There is no Nikki Haley ‘moment’

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Former South Carolina governor Nikki Haley went into damage control this week over her comments about the Civil War.

At an event on Wednesday in Berlin, New Hampshire, someone asked her what caused the bloody conflict. What followed was a garbled and evasive mish-mash of words where she said “I think the cause of the Civil War was basically how government was going to run. The freedoms and what people couldn’t do.” Eventually, she asked her questioner what he thought the cause was.

On Thursday, she began damage control, saying on a New Hampshire talk radio show that “Of course the Civil War was about slavery” before bizarrely saying “that’s the easy part of it.” At another campaign event in North Conway, she said later tried to clarify her comments in a painful monologue.

This would be an unacceptable answer for any presidential candidate given that the answer was simple: slavery. It’s especially dire for a woman who prided herself on taking down the Confederate battle flag from the state capitol after a white supremacist murdered nine Black parishioners at Mother Emanuel AME Church in Charleston in 2015. Indeed, the letter South Carolina sent declaring its secession from the union in 1861 cited “increasing hostility on the part of the non-slaveholding States to the institution of slavery” and feared Abraham Lincoln’s election because his “opinions and purposes are hostile to slavery.”

But Ms Haley’s problems run far deeper than one simple prevaricating comment about the Civil War. Rather, the larger structural problems within Ms Haley’s candidacy have now come into full relief and she still faces the same obstacle that every Republican not named Donald Trump has – the math isn’t on her side.

Since she launched her campaign in February, Ms Haley benefited from two windfalls: breathless favourable media coverage as the political press hopes to find a Republican who simultaneously is not Mr Trump while and who does not come off as too odious in their delivery; the second is debates in which Mr Trump chose not to participate.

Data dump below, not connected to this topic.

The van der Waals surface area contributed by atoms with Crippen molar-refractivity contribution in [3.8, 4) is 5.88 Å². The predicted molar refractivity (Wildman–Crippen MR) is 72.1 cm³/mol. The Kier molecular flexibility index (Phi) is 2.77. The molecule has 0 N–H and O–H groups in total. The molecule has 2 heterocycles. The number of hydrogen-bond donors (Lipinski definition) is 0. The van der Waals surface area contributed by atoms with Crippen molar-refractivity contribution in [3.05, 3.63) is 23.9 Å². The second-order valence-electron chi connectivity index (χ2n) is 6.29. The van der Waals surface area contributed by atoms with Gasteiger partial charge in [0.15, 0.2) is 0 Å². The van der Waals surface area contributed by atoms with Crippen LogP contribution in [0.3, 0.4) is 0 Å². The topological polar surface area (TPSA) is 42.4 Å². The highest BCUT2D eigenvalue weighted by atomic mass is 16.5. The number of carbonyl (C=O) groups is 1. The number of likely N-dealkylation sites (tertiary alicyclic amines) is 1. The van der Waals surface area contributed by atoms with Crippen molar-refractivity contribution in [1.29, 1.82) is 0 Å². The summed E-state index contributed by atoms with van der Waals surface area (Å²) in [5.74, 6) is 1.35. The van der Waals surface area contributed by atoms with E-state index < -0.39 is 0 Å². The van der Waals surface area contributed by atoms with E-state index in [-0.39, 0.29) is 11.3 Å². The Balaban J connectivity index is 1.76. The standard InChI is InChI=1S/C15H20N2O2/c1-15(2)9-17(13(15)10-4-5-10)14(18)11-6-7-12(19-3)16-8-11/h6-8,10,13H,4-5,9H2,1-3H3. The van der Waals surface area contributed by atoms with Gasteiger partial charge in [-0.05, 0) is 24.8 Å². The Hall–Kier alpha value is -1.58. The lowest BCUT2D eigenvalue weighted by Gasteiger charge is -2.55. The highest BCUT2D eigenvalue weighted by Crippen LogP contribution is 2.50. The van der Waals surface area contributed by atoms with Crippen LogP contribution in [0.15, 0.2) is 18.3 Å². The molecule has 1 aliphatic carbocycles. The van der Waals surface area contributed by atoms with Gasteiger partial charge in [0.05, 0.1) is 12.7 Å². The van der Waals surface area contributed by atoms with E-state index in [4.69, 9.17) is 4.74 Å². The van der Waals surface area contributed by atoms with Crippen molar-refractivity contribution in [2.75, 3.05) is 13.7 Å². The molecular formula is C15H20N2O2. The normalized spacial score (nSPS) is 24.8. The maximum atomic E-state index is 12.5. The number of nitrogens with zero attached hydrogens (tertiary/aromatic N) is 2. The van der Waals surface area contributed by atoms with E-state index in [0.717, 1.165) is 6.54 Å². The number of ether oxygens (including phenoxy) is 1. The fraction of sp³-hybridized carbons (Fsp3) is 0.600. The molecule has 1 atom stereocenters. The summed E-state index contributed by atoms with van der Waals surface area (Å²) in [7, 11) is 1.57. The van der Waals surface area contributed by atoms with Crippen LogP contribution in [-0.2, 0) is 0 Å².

As Florida Governor Ron DeSantis’s campaign failed to live up to its expectations, donors began to flock to Ms Haley. Similarly, her pushback against businessman Vivek Ramaswamy in debates has generated viral moments. This led to New Hampshire’s Governor Chris Sununu backing Ms Haley and campaigning for her.

But even as her numbers have gone up, she has little chance of competing against Mr Trump, who nominated her to be the US ambassador to the United Nations.

In Iowa, Ms Haley now polls in second place in most surveys. That’s still not enough. An Emerson College poll showed that she more than tripled her support in the Hawkeye State. But that just means she went from 5 per cent in May to 17 per cent in December, compared to Mr Trump who enjoys 50 per cent of the vote. While she is the second choice of 44 per cent of Mr DeSantis’s dwindling supporters, 28 per cent would break for Mr Trump, giving him an even bigger boost.

Spencer Kimball, Emerson’s polling director, said when the poll was released that Ms Haley “support among post-graduate GOP voters where her support has increased by 27 points since September.” Unfortunately for her, most Republicans don’t have post-graduate degrees and the GOP is increasingly becoming a party populated by non-college educated voters.

Ms Haley has bet that she could break out in New Hampshire. Indeed, the state’s voters are not the same flavour as Iowa’s religious conservatives. And Ms Haley has gained ground in the Granite State. A St Anselm College Survey Center report showed she has doubled her support since September. But that just means she went from having 15 per cent of the vote to 30 per cent while Mr Trump has the support of 44 per cent of voters in New Hampshire.

All of these problems existed for her before her gaffe about the Civil War. And there is little evidence that Ms Haley, who in the past has criticised Mr Trump harshly before ultimately folding, could ever win over his slice of the GOP. That means she has to compete with Mr DeSantis in places like Iowa and former New Jersey governor Chris Christie in New Hampshire for the same piece of the pie. As long as that’s the case, any candidate will not have a shot at putting up a competitive campaign against Mr Trump.

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There is no Nikki Haley ‘moment’

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